July 20, 2021
By Joe Price
When Joe Biden won the 2020 presidential election there was a belief among a wide swath of tax pundits that a tax increase was coming, possibly an estate tax increase as well as an income tax increase.
What we have learned over the past five months is that the Democrats are not necessarily a united group when it comes to the core issues, which seem to boil down to taxes, voting rights, immigration and the filibuster.
While we can’t predict the future, we can try to shed some light on one of the most significant issues for many: the effective date of any increase in the long-term capital gains tax rate.
Put another way, if Democrats enact a tax increase in the second half of 2021, how likely is it that the effective date of the tax increase will be January 1, 2021?
Well, let’s go to the tape and see what has happened in the past when the circumstances were similar. For those of you too impatient to read further without knowing the answer to that question, here it is: “There have been several instances in the last 25 years when a new tax act was made retroactive to the first day of the year in which it was enacted.” However, and this is a big “however,” in each one of those situations, the retroactive change was a tax reduction.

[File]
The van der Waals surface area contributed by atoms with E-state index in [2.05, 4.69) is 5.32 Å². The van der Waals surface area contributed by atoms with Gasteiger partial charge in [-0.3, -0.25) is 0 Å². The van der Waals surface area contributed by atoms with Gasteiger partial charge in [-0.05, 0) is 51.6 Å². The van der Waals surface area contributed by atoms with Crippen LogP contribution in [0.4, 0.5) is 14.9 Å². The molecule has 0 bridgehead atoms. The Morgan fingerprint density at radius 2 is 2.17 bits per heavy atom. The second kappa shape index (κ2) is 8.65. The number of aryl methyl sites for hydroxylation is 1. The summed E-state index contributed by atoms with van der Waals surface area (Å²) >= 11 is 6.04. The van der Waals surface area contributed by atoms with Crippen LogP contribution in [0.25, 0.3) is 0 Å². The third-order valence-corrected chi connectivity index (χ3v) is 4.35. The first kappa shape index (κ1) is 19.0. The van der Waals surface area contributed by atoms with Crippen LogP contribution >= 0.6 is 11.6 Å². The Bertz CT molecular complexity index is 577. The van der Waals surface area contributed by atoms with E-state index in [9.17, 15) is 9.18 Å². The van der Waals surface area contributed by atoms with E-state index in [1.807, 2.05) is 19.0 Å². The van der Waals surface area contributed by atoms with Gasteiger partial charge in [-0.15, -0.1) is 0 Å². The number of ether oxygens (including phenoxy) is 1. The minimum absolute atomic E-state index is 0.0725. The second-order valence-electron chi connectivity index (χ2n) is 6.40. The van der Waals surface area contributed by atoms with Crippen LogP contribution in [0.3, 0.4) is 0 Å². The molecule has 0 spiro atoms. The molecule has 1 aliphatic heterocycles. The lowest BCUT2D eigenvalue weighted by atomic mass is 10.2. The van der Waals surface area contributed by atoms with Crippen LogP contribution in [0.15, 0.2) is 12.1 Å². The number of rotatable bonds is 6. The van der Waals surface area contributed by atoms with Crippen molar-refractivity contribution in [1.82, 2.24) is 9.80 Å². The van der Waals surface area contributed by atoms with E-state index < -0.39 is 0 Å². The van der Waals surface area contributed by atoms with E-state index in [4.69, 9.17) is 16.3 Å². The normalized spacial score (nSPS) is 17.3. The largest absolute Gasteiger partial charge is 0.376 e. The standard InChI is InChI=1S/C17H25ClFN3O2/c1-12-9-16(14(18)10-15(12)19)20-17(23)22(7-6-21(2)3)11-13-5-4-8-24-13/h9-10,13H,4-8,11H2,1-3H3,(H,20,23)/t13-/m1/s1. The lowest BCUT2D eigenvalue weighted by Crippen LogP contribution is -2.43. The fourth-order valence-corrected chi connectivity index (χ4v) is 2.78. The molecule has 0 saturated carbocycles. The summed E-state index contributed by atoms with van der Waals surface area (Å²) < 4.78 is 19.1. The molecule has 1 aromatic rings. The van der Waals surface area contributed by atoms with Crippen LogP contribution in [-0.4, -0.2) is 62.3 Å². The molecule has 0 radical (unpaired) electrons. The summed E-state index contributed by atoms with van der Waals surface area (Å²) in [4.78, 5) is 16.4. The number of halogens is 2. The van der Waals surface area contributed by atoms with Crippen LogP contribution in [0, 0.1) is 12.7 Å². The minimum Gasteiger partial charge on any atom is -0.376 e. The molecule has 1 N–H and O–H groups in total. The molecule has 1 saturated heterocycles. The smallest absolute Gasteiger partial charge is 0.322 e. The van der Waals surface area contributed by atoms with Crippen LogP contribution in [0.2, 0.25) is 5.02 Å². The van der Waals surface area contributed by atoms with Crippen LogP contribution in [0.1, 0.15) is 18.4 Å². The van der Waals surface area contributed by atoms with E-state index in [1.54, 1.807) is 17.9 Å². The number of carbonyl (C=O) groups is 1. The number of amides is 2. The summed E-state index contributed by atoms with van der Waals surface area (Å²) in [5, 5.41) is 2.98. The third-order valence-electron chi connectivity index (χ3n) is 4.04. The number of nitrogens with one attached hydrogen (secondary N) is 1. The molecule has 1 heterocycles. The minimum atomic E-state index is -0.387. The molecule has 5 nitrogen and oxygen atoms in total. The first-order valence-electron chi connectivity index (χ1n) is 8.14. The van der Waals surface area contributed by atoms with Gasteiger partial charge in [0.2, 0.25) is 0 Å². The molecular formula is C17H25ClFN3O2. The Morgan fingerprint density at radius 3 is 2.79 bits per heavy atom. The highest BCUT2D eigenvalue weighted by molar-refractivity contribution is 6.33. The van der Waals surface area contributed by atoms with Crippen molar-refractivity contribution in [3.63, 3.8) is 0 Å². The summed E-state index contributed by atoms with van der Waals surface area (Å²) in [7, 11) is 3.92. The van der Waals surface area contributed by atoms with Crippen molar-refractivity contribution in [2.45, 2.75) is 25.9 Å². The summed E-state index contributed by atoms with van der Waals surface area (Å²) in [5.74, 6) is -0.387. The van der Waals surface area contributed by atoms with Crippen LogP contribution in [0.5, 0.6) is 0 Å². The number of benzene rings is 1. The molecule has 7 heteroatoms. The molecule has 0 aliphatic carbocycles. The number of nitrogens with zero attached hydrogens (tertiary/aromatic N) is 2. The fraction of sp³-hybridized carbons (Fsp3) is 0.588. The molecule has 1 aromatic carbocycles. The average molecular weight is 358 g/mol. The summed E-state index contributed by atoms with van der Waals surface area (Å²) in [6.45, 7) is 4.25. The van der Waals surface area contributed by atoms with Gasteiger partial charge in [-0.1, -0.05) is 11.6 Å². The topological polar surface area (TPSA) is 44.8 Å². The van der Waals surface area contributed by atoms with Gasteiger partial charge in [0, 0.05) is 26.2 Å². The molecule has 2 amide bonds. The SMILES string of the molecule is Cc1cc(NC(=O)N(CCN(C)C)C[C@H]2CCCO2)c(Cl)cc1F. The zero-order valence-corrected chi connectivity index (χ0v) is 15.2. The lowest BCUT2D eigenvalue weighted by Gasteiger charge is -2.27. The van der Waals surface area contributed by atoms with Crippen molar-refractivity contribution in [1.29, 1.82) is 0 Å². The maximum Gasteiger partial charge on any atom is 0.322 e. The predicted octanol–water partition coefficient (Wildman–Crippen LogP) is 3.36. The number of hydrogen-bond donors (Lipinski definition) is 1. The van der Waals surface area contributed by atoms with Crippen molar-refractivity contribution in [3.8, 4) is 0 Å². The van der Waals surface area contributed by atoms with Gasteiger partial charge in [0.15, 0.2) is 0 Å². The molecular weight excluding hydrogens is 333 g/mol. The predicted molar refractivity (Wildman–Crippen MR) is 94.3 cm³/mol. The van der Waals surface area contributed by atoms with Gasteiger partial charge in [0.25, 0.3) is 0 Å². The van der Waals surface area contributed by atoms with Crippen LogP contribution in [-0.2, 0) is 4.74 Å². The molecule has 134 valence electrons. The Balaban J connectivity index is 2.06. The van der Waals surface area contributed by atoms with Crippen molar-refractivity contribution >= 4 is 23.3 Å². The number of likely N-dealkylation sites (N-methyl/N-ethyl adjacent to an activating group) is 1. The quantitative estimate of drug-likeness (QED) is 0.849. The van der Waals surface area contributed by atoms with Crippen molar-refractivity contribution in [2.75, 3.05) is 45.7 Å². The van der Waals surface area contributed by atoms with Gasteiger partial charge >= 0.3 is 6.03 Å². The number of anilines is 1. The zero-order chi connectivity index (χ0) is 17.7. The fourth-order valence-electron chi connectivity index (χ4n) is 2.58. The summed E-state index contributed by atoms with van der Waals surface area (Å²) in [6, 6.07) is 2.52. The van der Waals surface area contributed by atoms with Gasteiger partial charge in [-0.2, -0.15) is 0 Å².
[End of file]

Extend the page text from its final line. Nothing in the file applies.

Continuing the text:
There have been no retroactive situations in the last 25 years where the Tax Act increased taxes and the effective date was prior to the date of enactment. Why might that be the case? One logical explanation is that tax increases are wildly unpopular and one way to make the tax more palatable is to delay its implementation and give the public some advance warning so that they can arrange their affairs around the effective date.
So what happens this time? My guess is that since the Democratic “majority” is so thin, there is little chance any tax increase will be made retroactive to January 1, 2021. The later in the year that a Democratic tax bill (if any) is passed, the less likely it will have any retroactive effect.
Versions of this article were published by Advisor Perspectives and InsuranceNewsNet.